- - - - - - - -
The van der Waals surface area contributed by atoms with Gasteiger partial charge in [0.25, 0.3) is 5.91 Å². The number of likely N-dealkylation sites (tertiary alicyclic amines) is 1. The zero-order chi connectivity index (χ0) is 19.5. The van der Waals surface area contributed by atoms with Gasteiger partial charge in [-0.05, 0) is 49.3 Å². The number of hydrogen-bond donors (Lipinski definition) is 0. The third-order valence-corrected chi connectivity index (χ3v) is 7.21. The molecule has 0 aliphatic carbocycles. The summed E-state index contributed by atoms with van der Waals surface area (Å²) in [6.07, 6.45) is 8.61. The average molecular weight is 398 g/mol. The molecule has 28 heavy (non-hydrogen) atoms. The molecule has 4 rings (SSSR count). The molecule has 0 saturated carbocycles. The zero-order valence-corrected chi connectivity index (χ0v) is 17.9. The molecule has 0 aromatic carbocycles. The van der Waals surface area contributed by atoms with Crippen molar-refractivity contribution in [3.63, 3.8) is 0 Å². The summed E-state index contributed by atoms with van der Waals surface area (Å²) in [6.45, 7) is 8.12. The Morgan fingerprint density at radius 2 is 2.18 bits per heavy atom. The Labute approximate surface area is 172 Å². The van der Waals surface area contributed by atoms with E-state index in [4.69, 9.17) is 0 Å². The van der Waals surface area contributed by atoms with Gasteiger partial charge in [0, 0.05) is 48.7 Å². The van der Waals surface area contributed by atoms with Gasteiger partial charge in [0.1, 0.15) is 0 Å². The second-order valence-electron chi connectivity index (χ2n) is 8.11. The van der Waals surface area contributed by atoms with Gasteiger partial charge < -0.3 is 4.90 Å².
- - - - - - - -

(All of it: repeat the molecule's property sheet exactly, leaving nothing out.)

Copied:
The van der Waals surface area contributed by atoms with Gasteiger partial charge in [0.25, 0.3) is 5.91 Å². The number of likely N-dealkylation sites (tertiary alicyclic amines) is 1. The zero-order chi connectivity index (χ0) is 19.5. The van der Waals surface area contributed by atoms with Gasteiger partial charge in [-0.05, 0) is 49.3 Å². The number of hydrogen-bond donors (Lipinski definition) is 0. The third-order valence-corrected chi connectivity index (χ3v) is 7.21. The molecule has 0 aliphatic carbocycles. The summed E-state index contributed by atoms with van der Waals surface area (Å²) in [6.07, 6.45) is 8.61. The average molecular weight is 398 g/mol. The molecule has 28 heavy (non-hydrogen) atoms. The molecule has 4 rings (SSSR count). The molecule has 0 saturated carbocycles. The zero-order valence-corrected chi connectivity index (χ0v) is 17.9. The molecule has 0 aromatic carbocycles. The van der Waals surface area contributed by atoms with Crippen molar-refractivity contribution in [3.63, 3.8) is 0 Å². The summed E-state index contributed by atoms with van der Waals surface area (Å²) in [6.45, 7) is 8.12. The Morgan fingerprint density at radius 2 is 2.18 bits per heavy atom. The Labute approximate surface area is 172 Å². The van der Waals surface area contributed by atoms with E-state index in [4.69, 9.17) is 0 Å². The van der Waals surface area contributed by atoms with Gasteiger partial charge in [0, 0.05) is 48.7 Å². The van der Waals surface area contributed by atoms with Gasteiger partial charge in [0.1, 0.15) is 0 Å². The second-order valence-electron chi connectivity index (χ2n) is 8.11. The van der Waals surface area contributed by atoms with Gasteiger partial charge < -0.3 is 4.90 Å².